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LABEL: Sony BMG RELEASE DATE: April 28, 2006 GENRE: Tech House
// review by SoyBomb

Panic... destruction... SURESHOT!

Tomcraft is one the world's top DJs, and is probably best known for that big summertime hit "Loneliness" in 2003. But this is not all he should be known for. After a slew of provoking singles and three solid albums under his belt, he should be praised for more than just one song that managed to snag the attention of numerous scantily-clad clubbers across the globe. So I shall bring to the foreground one of his more recent singles from his 2006 album "HyperSexyConscious", to show that Tomcraft can bring more to the table than just pure loneliness.

Sureshot is an interesting slice of electrominimalism. Now, initially, when this song was released on vinyl back in 2005, it was not accompanied by any rapping (though there were vocals; these appear on the other versions of the song besides the radio edit featured here). However, for the Radio Mix here, we get to enjoy the rap stylings of Tai Jason, the co-producer of some of his more recent works, including the album "HyperSexyConscious", as well as German comedy rapper Sido, who generally sports a giant silver skull mask when in character...for no apparent reason. Anyway, Sido raps in German and Tai Jason takes on some English lyrics. Yet no matter which language is being spoken, the rapping is just funny. Tai Jason tries to sound cool and serious, but it ends up seeming a bit oafish. "We gon' take it to the lake the next day, Jamberry Juice and Alizée..." Delicious. The background music is actually a bit of a change from Tomcraft's usual fare, more electro with various odd squelches floating around like clouds, but still bearing that dark Tomcraft sound that we all know and love. And by we, I probably am only referring to myself here. It's not his most catchy track ever, but it just might catch you ear like a manic fishing lure. The Clubmix does not feature the rap funk of Sido or Tai Jason, instead using vocals of unknown origin, saying a variety of brief mini-phrases, including the cool one: "Panic, destruction... Sureshot!" The instrumental aspect is not different from that of the Radio Mix version, so expect more of the same.

Then there's the Moonbootica Remix. I like Moonbootica; they always take songs, funky or not, and make them even funkier with their electrohouse grooves. They still use all the main elements from the original, including that squelching noise that may be annoying to some, and add their own unique house synth noise plus a slightly softer but equally potent kick to give us something that's not too far from the original, but still bleeding of Moonbootica flair. I'm sure they have done better remixes, but hey, this one won't kill you. Next is a remix by Lützenkirchen, who has helped Tomcraft produce his works as well. This is a different remix with only the vocals from the Clubmix intact -- it features a strong bass synth in the foreground plus a beat that will rock your subwoofers like it's Christmas at St. Helens. Overall it's much grittier than anything else on this single, but I'm sure it could get some toes a-tappin'. The final remix comes from experienced electro-artist Thomas Schumacher, whom I recognized as the man behind the awful song "Tainted Schall", a truly deranged take on the classic Soft Cell track "Tainted Love". His remix here is equally quirky, with crazy electro-noises all over the place. Bits of the original do make their way in though, which I am thankful for because I wouldn't know what track it was without the spliced-in samples. The vocals (still from the Clubmix) are still chopped (and perhaps reversed). Eventually it ends up just being a bit of a clunky mess. That's sad; Mr. Schumacher was just too daring for Sureshot.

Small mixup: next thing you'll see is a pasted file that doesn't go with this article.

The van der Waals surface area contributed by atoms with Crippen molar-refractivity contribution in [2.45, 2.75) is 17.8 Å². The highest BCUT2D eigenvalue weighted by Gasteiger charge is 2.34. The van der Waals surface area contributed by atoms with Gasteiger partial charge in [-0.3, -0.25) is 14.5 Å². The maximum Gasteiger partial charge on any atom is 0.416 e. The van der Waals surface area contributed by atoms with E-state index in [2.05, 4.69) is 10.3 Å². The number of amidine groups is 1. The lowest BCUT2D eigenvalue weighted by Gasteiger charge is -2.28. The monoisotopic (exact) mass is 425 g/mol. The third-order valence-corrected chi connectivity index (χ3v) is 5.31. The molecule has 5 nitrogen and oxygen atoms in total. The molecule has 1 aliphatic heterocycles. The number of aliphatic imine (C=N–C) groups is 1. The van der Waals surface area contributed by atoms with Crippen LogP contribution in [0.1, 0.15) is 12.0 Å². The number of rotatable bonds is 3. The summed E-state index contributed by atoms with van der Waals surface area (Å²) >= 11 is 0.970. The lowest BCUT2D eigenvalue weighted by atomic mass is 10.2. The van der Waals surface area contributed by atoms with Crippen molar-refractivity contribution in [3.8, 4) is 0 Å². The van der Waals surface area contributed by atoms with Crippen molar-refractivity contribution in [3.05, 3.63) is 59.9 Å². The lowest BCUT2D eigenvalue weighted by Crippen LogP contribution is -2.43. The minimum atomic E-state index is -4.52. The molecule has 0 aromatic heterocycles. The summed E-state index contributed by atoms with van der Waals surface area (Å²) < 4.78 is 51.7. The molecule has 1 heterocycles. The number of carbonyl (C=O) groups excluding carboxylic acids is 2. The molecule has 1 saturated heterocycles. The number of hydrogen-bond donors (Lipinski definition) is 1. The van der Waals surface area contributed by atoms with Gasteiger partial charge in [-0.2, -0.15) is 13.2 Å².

This single also features the video for Sureshot, which is pretty damn dark but highlights well the dark atmosphere presented by the song itself. Sido and Tai Jason spout out their verses, while the big man Tomcraft just sorta hangs around (and eventually gets punched in the gut and sent flying in slow-motion into the darkness, which is reason enough to watch the video). The video is basic but gets the job done. And the "Making Of..." segment is only interesting to people who like that sort of thing, logically.

Overall, this single seems to showcase the new direction that Tomcraft had decided to take with his music. More electro than ever (yeah, there's that buzzword again), Tomcraft is treading new ground, but at least he's doing it HIS way. Sureshot may never gain the amazing following that "Loneliness" did, but it proves that he's still got that arcane charm that has made him the big name he is today.

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